Fishing at sea is probably the most dangerous occupation in the world. In 2009 it was estimated that 24,000 fishermen die every year, but the number are surely higher. I spend most of my life working with fellow fisherman, and I learned a lot from all of them, be this post a sign of my gratefulness and respect to them.
FAO estimates that roughly 30 million fishers are working aboard 4 million fishing vessels operating in capture fisheries, 1.3 million decked and 2.7 million undecked vessels. About 98% of these vessels are below 24 metres in length, and not covered adequately by international rules and regulations. It seems plausible that the fatality rate in countries for which information is not available might be higher than those that supply statistical information. Thus, the number of global fatalities might be considerably higher than the figure of 24 000 deaths world-wide per year estimated by ILO.
Billions of people are depending on the scarce marine resources, they are depending on the fishermen and the fish that they bring home. A lost vessel and a lost fisherman have a vital impact on the coastal community.
Excessive fishing effort; increased competition; reduced profitability; economies in vessel maintenance, equipment and manpower; fatigue; recklessness; fisheries management measures (which do not take sufficient account of the human element or fishermen safety into consideration); diversified fishing operations unaccompanied by training, traditional experience and skills; these are some of the factors which have resulted in fishing being the most dangerous occupation in the world.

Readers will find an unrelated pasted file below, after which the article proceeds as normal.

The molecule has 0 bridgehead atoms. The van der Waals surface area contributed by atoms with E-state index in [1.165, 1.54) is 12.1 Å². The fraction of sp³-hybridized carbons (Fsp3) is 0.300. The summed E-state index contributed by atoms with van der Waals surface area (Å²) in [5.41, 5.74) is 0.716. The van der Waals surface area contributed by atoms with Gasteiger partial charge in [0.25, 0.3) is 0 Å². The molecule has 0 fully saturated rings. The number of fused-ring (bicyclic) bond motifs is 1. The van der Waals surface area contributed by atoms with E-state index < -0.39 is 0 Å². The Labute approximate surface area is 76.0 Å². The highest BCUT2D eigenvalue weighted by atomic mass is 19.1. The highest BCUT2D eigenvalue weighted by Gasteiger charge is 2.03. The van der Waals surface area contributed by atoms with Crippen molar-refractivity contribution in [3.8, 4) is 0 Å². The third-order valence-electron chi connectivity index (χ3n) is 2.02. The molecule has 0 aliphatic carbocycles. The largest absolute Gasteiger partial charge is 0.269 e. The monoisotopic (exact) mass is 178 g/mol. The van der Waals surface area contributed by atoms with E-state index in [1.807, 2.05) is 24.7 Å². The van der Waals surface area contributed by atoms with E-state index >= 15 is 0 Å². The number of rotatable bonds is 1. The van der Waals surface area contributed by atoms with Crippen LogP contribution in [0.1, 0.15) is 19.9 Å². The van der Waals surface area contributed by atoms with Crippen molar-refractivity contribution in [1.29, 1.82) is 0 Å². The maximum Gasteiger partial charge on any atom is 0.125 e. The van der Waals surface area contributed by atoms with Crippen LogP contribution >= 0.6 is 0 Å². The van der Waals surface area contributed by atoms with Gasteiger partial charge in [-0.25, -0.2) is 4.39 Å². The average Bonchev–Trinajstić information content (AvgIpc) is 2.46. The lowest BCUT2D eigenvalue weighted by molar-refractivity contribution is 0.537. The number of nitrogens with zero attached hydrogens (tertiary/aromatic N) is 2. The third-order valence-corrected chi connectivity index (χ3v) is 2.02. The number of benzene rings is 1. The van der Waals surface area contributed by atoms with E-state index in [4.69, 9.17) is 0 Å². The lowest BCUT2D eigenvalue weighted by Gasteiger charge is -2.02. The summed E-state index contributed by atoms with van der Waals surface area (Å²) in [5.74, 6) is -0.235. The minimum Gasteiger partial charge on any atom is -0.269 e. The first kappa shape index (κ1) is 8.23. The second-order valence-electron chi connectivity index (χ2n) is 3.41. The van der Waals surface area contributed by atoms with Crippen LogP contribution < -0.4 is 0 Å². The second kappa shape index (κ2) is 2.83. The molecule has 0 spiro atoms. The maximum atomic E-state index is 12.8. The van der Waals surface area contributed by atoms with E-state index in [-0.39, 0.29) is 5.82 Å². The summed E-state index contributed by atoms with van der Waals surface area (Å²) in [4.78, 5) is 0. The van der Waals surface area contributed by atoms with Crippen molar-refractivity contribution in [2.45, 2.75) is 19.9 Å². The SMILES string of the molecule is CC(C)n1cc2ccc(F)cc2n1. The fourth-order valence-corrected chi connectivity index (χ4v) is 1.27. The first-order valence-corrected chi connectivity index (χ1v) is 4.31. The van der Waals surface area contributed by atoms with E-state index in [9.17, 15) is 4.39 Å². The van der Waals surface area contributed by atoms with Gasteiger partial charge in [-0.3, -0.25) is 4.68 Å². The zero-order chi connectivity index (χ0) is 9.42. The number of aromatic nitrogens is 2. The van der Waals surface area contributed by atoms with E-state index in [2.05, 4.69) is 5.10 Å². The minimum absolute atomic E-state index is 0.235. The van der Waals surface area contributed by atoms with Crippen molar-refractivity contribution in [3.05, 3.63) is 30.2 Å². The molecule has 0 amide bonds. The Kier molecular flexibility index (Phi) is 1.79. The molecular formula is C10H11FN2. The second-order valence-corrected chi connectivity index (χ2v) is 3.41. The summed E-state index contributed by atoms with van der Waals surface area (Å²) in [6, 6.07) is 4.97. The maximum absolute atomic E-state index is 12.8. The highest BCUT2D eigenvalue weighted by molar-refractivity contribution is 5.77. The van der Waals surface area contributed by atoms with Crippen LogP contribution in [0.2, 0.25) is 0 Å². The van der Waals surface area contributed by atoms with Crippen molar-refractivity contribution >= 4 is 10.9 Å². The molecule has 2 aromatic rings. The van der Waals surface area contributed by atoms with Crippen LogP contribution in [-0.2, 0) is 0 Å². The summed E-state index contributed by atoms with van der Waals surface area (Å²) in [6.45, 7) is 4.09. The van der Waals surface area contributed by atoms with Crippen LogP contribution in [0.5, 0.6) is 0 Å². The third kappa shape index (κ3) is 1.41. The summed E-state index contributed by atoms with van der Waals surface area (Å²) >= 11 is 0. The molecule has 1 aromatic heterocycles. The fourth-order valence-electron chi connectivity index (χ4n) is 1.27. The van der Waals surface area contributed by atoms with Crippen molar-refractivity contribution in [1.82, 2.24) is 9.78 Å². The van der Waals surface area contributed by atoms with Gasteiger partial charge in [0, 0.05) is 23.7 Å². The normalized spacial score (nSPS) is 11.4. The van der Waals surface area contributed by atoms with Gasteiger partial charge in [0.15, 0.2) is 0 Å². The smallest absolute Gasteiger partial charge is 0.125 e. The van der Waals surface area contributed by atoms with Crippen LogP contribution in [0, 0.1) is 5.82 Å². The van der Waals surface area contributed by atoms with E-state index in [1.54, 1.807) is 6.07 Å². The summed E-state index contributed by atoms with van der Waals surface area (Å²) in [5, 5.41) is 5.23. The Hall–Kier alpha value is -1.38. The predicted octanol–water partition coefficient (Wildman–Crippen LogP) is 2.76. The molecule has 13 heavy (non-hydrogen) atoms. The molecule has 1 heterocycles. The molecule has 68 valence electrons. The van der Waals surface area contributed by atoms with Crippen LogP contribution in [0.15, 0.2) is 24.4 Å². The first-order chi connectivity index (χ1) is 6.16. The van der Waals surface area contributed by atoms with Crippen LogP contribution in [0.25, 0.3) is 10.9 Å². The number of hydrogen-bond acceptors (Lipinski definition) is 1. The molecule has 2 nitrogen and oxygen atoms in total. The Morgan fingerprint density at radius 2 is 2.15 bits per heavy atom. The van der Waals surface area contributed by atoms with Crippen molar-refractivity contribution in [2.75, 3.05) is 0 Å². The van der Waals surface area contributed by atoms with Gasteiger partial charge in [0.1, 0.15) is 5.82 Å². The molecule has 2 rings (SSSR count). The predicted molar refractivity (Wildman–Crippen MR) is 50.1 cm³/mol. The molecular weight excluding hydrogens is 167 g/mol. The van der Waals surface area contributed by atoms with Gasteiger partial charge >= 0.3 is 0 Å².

The consequences of loss of life fall heavily on the dependents. In developing countries, these consequences can be devastating: widows have a low social standing, there is no welfare state to support the family and with lack of alternative sources of income, the widow and children may face destitution.
Many developing countries face the need to design and implement a system to manage their fisheries and may look for external advice and aid to further their goals.
There are a number of areas where improvements can be made at the national level to improve safety for fishermen, provision and analysis of data identifying the cause of accident; education and training of trainers, extensionists, fishermen and inspectors; improved fisheries management, safety regulation and enforcement; develop safety guidelines, increased collaboration between fishermen, fishermen's organisations and government.
But critically, the fishermen and the people in the fishing villages have to be part of the safety for fishermen initiatives, it is important to have a participatory approach, to reach out to the fishermen with the message. The involvement and commitment by local communities are vital for the success of the work... No fisherman would believe anything form a guy that does not looks like it has been at sea many times.